The carriage that holds Death, Immortality, and the speaker first passes a school and schoolyard. It is recess, and the children are in a "ring." In the second scene the carriage passes, the speaker sees fields of grain. Finally, the carriage passes the setting sun.
The three scenes suggest, as does the speaker, that the carriage is moving very slowly, because children would not be outside for recess when the sun was setting. The scenes, though anchored by concrete imagery—a school, a field of grain, a sunset—all function symbolically, each one representing a different phase of the speaker's life. School and recess represent the learning and carefree fun of childhood, grain the sober productivity of adult years, and sunset the waning powers of old age and death—or perhaps sickness and disease if the speaker has died young. Finally, after the passage by these three scenes, the carriage "pauses" at a "House" that is clearly a grave.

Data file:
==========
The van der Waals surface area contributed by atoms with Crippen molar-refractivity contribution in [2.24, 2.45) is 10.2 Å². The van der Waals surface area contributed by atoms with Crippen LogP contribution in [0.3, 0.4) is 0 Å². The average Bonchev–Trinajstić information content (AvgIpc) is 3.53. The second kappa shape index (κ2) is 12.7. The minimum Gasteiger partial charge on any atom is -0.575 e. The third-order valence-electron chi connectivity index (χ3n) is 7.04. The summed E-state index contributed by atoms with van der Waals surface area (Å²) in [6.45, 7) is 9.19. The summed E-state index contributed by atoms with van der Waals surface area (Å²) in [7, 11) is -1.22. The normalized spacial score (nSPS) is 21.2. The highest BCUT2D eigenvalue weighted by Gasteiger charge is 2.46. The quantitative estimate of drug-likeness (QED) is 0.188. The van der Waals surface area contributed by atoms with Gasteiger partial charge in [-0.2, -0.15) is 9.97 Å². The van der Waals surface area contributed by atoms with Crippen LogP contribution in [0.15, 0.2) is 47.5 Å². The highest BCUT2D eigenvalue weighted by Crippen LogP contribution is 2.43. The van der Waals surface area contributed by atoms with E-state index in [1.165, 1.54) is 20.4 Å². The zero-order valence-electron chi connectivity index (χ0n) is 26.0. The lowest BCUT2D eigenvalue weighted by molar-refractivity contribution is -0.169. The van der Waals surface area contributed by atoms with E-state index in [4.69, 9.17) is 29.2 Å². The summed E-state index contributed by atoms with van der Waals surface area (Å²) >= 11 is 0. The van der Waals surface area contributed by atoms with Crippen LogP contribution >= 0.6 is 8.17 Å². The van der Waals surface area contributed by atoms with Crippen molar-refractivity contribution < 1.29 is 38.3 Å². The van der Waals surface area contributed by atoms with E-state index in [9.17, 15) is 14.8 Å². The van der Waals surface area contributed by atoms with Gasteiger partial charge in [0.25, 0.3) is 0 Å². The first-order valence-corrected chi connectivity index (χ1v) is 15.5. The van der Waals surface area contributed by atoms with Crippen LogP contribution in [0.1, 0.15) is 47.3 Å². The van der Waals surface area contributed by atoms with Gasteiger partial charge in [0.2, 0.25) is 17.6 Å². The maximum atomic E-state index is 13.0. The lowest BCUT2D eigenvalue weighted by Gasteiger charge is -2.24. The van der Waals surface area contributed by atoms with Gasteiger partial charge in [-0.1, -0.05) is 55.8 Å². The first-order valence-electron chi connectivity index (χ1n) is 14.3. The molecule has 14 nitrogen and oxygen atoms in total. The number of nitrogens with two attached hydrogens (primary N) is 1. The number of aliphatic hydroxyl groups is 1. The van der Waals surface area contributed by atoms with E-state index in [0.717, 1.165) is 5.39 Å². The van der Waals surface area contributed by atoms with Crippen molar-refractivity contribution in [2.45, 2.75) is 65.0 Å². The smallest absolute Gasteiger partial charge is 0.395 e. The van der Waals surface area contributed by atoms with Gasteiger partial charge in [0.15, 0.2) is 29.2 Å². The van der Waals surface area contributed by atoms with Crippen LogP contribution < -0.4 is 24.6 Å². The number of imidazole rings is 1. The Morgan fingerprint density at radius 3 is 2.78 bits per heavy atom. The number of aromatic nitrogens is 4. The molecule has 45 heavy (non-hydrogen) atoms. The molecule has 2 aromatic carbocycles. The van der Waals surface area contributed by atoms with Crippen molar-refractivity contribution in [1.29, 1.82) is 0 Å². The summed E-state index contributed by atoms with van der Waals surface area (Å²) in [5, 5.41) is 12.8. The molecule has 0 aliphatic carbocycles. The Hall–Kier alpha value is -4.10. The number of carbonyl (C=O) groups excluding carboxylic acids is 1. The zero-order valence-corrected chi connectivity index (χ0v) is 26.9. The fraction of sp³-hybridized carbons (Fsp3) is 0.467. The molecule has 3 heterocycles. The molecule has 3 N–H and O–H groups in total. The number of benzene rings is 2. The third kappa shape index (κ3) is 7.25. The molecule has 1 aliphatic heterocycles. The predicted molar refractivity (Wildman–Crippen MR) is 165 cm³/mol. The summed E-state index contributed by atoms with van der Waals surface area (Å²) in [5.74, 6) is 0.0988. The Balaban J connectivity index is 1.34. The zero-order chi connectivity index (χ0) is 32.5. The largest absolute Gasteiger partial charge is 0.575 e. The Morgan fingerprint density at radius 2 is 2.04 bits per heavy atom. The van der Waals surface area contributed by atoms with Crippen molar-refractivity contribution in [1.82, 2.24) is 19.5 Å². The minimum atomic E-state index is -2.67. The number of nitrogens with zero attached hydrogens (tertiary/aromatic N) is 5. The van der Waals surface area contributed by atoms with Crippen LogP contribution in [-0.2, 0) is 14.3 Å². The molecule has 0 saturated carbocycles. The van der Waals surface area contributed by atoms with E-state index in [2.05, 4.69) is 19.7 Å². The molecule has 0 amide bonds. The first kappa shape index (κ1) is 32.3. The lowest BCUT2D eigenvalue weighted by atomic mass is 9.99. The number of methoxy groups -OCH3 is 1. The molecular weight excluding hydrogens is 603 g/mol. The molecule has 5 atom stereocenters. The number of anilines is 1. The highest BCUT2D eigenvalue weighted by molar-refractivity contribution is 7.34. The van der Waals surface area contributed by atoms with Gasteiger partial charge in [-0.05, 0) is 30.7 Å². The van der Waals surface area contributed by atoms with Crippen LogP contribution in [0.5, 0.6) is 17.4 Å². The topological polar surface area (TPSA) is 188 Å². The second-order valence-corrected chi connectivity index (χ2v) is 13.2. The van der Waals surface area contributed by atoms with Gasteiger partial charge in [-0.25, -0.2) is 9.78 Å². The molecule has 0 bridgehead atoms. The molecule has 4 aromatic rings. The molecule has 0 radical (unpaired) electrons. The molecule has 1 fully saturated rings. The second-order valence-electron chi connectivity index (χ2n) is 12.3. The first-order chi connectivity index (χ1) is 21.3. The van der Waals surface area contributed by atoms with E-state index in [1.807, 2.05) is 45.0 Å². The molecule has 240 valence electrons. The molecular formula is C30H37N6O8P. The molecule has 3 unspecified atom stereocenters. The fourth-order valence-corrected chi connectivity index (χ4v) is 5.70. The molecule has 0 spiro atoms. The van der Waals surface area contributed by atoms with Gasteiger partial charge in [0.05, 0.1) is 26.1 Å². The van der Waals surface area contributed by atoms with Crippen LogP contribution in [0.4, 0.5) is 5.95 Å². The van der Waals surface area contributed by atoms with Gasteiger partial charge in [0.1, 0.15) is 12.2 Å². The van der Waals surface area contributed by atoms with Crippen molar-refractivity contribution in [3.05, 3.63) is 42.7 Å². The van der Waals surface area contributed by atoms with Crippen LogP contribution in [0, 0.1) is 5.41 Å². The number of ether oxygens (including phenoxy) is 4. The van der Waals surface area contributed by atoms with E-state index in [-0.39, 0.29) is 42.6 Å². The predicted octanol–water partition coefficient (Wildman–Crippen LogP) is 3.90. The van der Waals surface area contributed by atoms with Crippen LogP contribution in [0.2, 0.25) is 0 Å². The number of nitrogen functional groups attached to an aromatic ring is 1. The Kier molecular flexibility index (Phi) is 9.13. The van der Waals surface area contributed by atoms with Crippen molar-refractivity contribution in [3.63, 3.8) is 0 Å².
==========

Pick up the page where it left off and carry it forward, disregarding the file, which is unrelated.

The speaker is detached and distant from the scenes of life she observes, which would be consistent with being dead or having passed to another plane of existence. Nevertheless, she describes death in the only terms she knows, which are domestic. It is this juxtaposition of ordinary detail with the enormity and eeriness of death that gives the poem its power.